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VW CEO says electric car costs higher than expected, sees competition making progress

Volkswagen likely has more electric vehicles lined up in the next few years than any other automaker, but now the German automaker expects those cars to cost more than expected as it sees the competition making progress.

Chief Executive Officer Herbert Diess made the comment in an interview for the company internal newsletter (via Bloomberg):

“The burden for our company, such as the cost of bringing to market electric cars, will be higher than expected. This is particularly so since some of our competitors have been making more progress.”

The CEO didn’t specify which automaker is making progress, but many of them are currently in a race to reduce electric vehicle prices.

The Renault-Nissan-Mitsubishi alliance CEO claims it is the ‘only carmaker making money selling electric cars’ and Tesla is aiming to be profitable by the end of the year.

VW wants to stay profitable even with the important increase of electric vehicles in its sales mix.

Diess said:

“We need higher profits to finance our future. Four percent is a minimum, 5 percent to 6 percent allow for some future investments and with 7 percent to 8 percent we’re crisis-ready.”

Limited battery supply is seen as one of the biggest cost risks, which is why VW already awarded $48 billion worth of electric vehicle battery contracts to support its plan to produce over 1 million electric vehicles per year by 2025 between all its brands.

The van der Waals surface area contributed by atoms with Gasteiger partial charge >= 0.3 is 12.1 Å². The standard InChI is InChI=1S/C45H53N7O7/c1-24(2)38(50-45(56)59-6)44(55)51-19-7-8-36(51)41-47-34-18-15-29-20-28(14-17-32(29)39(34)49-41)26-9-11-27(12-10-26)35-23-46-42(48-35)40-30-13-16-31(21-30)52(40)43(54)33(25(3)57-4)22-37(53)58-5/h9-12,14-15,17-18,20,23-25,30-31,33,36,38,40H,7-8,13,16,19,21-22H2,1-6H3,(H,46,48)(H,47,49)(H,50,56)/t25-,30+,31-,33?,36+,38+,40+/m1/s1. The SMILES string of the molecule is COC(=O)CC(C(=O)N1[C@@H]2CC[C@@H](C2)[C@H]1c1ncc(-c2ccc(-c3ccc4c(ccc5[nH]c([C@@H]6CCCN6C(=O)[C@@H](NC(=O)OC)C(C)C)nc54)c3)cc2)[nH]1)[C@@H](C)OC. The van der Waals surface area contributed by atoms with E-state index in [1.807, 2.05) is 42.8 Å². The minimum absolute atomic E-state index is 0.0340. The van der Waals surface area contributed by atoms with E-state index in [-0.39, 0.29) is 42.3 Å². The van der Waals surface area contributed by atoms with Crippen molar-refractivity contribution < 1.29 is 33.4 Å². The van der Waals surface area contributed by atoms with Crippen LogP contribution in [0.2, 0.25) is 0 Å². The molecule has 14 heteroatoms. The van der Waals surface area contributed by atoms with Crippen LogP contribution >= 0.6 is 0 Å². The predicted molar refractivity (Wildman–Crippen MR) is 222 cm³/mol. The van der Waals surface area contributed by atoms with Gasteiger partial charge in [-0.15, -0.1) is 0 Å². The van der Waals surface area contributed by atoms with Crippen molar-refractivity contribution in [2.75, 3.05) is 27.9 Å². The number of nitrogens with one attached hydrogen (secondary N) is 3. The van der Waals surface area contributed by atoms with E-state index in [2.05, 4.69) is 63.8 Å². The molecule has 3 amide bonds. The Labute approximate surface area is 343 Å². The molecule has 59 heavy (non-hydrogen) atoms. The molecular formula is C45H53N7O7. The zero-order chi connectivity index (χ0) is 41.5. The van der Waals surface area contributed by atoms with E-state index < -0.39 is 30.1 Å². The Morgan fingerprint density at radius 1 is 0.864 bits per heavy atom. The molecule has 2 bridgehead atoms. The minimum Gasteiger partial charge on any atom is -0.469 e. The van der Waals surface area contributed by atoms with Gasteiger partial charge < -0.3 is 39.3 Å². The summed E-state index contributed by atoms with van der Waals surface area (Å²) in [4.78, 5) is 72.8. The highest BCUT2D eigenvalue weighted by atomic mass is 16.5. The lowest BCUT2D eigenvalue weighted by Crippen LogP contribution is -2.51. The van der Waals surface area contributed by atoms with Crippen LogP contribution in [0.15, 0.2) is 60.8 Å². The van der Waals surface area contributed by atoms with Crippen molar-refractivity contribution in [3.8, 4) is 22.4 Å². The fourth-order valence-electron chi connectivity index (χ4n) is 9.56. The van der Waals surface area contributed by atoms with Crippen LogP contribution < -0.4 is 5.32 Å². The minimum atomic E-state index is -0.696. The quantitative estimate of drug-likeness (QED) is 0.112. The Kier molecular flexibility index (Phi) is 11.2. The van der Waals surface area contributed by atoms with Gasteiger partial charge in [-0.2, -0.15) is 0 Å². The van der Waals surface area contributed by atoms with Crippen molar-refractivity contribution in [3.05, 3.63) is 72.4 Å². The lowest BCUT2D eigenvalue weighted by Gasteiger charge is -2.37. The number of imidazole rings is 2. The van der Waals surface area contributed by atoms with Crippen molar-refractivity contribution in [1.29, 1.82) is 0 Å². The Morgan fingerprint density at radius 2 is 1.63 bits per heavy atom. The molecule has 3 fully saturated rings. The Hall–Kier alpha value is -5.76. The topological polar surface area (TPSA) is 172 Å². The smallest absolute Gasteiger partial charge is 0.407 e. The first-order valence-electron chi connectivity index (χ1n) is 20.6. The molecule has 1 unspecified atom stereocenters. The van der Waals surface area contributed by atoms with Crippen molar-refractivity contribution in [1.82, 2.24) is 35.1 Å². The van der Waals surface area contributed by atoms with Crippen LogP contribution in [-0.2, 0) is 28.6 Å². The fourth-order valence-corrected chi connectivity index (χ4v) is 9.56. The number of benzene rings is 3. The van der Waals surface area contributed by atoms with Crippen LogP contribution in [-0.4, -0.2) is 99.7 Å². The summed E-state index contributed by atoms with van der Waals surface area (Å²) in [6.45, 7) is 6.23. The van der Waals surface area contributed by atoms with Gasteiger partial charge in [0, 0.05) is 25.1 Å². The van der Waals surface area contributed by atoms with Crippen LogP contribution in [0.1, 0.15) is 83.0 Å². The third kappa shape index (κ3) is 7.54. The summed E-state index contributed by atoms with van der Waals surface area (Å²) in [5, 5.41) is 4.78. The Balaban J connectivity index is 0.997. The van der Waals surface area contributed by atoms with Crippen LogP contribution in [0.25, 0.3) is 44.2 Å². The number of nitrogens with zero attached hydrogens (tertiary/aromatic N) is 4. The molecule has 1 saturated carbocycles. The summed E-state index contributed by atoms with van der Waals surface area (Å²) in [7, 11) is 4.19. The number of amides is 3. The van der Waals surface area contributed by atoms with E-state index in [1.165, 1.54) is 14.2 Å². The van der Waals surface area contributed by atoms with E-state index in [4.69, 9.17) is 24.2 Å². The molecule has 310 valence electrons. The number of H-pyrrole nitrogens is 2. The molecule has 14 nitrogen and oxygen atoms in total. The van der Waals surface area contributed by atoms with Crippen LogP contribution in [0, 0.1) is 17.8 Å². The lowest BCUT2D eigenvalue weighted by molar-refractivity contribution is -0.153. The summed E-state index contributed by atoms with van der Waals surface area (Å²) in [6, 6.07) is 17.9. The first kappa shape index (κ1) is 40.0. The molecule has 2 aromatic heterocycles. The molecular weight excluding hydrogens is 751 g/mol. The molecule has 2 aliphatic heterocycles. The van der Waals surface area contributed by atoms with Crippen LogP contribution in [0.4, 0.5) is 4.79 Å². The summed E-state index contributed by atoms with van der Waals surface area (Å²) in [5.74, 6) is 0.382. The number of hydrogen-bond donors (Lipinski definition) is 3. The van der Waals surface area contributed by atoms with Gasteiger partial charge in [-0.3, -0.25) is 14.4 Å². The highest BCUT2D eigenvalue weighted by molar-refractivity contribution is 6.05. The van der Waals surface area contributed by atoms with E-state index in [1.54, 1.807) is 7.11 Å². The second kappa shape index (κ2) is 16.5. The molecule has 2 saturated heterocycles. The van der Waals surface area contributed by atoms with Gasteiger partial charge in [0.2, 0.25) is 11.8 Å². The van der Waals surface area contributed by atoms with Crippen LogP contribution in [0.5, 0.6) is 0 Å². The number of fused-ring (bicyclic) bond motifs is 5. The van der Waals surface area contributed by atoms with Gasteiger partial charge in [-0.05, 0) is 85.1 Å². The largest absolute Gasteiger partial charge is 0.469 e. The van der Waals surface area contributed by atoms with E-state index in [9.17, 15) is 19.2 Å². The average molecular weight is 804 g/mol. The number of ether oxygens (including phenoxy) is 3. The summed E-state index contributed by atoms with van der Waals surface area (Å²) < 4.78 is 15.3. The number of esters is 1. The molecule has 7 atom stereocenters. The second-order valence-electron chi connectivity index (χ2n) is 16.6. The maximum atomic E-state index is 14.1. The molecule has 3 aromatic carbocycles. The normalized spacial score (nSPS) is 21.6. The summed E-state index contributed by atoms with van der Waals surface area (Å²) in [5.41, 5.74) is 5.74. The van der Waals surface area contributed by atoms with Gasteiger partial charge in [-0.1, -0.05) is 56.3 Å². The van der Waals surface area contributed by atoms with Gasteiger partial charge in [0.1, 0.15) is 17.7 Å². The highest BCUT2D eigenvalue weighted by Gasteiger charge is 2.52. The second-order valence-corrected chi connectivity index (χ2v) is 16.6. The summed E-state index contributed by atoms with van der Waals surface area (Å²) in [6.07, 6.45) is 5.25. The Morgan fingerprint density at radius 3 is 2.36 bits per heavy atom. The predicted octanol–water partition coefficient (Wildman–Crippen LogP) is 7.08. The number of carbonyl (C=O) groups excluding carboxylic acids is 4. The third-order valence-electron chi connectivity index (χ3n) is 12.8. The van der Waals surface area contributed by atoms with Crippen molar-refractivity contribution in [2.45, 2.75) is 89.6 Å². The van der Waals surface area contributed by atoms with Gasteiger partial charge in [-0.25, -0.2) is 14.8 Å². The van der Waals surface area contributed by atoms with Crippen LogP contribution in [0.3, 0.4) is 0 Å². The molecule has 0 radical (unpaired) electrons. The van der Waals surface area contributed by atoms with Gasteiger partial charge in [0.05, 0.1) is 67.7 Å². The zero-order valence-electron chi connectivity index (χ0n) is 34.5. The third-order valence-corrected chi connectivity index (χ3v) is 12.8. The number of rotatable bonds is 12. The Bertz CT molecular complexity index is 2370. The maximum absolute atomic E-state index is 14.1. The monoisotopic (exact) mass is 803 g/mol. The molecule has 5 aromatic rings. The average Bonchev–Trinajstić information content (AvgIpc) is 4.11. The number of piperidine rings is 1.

Audi is going to be first with a next-generation EV and then a series of new vehicles are scheduled to come to market from Porsche, VW and other brands.

One of the most critical vehicles in terms of pricing is going to be the one based on VW’s I.D. Concept, which they plan to be mass-produced and “competitive with the Tesla Model 3′.

Electrek’s Take

This has been one of the main excuses of legacy automakers for not making electric cars: “they are too expensive to make and people don’t buy them.”

While this narrative is still alive, VW is at least acknowledging that it is not the case for everyone and therefore, they should be able to do it too.

There’s no secret to it. They need to mass produce EVs. That’s how you get the cost down. Legacy automakers have feared doing this because they didn’t see a demand for it, but that cannot be an excuse anymore after the demand that we are now seeing for a vehicle like the Model 3.

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